In addressing almost the identical question as in the instant case before this Court, the Supreme Court in Simmons considered the consequences of failing to instruct the jury that “society” would be limited to prison society if a defendant was sentenced to life without parole. The Supreme Court observed that, in the absence of definitive information about whether Simmons could ever be paroled, the “jury was left to speculate about [Simmons's] parole eligibility when evaluating [his] future dangerousness, and was denied a straight answer about [his] parole eligibility even when it was requested.” Id. at 165-66. In a footnote that appears to precisely address the instant question before this Court, the Supreme Court said,
Of course, the fact that a defendant is parole ineligible does not prevent the State from arguing that the defendant poses a future danger. The State is free to argue that the defendant will pose a danger to others in prison and that executing him is the only means of eliminating the threat to the safety of other inmates or prison staff. But the State may not mislead the jury by concealing accurate information about the defendant's parole eligibility. The Due Process Clause will not tolerate placing a capital defendant in a straightjacket by barring him from rebutting the prosecution's arguments of future dangerousness with the fact that he is ineligible for parole under state law.
Id. at 165 n. 5. The Supreme Court concluded in Simmons that, “[b]ecause [Simmons's] future dangerousness was at issue, he was entitled to inform the jury of his parole ineligibility.” Id. at 171. Accordingly, the “State may not create a false dilemma by advancing generalized arguments regarding a defendant's future dangerousness while, at the same time, preventing the jury from learning that the defendant will never be released on parole.” Id.
In Lynch, the Supreme Court recently reaffirmed its holding in Simmons that “due process entitled the defendant to rebut the prosecution's argument that he posed a future danger by informing his sentencing jury that he is parole ineligible.” Lynch, 136 S. Ct. at 1819. The Lynch Court observed that the possibility of executive clemency or of changed legislation that might permit parole in the future for capital murderers are not proper grounds for declining to instruct the jury that the only alternative to a death sentence in a capital case is life without parole. Id. at 1819-20. Thus, “ ‘where a capital defendant's future dangerousness is at issue, and the only sentencing alternative to death available to the jury is life imprisonment without possibility of parole,’ the Due Process Clause ‘entitles the defendant to inform the jury of [his] parole ineligibility, either by a jury instruction or in arguments by counsel.’ ” Id. at 1818 (quoting Shafer v. South Carolina, 532 U.S. 36, 39 (2001)).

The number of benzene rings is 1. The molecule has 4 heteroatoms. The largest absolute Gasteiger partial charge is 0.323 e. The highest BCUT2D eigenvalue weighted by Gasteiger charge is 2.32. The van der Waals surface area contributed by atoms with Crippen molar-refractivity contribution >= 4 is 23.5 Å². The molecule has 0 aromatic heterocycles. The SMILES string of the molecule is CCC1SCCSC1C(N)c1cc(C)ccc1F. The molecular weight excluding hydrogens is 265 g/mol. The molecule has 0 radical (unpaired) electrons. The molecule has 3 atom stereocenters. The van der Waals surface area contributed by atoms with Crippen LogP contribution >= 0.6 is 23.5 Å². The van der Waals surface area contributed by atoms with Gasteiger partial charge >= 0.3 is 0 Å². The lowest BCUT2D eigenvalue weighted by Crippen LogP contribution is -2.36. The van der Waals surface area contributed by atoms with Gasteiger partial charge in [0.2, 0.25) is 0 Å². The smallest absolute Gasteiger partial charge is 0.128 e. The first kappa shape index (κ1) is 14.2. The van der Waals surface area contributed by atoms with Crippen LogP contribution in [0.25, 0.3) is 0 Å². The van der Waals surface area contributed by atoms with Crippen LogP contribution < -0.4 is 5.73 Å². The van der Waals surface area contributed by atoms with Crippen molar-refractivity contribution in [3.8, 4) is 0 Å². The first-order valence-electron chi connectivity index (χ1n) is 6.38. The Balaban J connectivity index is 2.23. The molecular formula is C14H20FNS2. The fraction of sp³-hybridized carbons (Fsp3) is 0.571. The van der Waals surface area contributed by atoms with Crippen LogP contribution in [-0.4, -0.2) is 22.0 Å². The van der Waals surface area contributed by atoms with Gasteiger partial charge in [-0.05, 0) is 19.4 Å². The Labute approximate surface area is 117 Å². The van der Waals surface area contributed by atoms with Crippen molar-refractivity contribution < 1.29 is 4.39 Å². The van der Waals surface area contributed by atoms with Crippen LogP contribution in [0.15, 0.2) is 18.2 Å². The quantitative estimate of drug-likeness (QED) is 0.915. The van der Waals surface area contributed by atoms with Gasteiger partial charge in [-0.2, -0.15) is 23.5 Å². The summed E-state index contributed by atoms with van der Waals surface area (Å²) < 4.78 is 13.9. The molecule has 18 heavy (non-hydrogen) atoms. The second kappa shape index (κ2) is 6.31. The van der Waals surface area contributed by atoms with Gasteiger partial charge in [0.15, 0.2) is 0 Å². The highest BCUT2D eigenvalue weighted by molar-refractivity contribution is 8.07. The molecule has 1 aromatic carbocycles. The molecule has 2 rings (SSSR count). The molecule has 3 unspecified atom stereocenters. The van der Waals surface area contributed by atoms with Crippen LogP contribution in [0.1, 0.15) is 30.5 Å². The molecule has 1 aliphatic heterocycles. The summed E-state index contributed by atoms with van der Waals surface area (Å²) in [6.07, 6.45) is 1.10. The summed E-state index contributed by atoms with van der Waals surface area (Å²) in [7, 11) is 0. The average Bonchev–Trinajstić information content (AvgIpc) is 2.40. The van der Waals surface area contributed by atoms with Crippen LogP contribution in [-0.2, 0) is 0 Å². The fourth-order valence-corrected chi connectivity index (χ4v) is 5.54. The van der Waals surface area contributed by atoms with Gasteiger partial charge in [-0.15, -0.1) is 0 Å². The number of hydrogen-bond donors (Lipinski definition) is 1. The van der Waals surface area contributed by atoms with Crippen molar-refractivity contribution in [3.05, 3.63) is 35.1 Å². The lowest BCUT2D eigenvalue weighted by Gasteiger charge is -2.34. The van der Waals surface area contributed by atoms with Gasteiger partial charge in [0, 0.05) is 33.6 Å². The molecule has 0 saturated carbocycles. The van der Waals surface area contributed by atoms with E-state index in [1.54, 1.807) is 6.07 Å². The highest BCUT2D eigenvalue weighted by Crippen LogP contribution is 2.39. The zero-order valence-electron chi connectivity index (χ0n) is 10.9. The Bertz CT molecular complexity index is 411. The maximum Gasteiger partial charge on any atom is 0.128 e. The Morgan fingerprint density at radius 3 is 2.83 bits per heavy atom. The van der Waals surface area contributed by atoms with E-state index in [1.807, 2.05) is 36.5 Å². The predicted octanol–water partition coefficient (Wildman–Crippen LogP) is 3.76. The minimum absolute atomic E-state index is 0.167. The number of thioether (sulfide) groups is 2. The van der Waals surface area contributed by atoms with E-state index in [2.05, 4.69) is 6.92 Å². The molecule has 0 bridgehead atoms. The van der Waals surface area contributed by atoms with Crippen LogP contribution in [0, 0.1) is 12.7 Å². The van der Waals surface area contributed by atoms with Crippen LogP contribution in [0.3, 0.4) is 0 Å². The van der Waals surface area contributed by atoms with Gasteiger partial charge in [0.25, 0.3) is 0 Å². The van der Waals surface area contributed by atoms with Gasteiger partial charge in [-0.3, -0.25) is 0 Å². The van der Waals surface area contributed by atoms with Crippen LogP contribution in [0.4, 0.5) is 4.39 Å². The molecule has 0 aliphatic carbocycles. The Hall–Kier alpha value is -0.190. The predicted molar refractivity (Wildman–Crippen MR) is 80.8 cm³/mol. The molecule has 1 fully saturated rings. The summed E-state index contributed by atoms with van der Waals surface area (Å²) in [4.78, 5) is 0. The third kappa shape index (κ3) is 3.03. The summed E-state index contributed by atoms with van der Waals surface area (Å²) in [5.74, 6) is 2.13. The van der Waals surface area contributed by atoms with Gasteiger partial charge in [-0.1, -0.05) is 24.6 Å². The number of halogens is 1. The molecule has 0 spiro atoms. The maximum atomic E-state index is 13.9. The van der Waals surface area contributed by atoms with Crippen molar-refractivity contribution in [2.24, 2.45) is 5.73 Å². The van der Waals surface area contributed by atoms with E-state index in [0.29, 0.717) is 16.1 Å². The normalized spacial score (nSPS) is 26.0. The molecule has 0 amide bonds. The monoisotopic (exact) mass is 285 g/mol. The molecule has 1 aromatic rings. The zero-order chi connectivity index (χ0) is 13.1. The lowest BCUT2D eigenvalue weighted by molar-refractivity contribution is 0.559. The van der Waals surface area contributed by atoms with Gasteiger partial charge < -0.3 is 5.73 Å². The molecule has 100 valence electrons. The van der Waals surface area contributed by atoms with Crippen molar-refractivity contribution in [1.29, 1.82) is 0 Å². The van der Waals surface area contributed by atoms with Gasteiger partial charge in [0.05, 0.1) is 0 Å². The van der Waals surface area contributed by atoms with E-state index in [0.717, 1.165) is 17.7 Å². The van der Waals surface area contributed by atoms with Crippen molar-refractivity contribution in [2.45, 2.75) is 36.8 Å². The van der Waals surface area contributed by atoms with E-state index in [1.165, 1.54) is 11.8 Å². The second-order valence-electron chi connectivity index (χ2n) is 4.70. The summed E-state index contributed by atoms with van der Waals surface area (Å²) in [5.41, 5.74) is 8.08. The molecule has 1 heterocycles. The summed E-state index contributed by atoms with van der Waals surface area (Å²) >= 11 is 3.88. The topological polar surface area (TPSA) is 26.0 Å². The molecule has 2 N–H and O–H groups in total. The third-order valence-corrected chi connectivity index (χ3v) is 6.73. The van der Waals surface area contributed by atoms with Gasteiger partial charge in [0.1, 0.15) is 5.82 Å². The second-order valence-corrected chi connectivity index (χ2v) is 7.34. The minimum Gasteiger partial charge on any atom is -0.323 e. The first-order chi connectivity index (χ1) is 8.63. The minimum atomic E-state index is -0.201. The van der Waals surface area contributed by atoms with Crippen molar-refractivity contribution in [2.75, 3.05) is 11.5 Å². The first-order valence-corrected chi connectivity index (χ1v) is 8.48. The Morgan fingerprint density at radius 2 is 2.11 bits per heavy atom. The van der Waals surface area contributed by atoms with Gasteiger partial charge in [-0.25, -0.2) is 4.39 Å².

Taking the teachings of Simmons and Lynch together, those cases reflect the Supreme Court's assessment that a defendant has a federal constitutional right to jury instructions that clearly inform the jury that the only alternative to a death sentence is a sentence of life without parole when a state has provided for only those two sentencing options in a capital murder case. Furthermore, these cases demonstrate that a jury's decision on the question of whether a defendant is probably a future danger to society must be based on the applicable law that provides for only two alternatives of death or life without parole, and not on some hypothetical false choice that is premised on the possibility of a defendant's release into free society when the applicable law prohibits him from ever re-entering free society again.
B. The Trial Court Erred by Declining to Define “Society” as Being Limited to Prison Society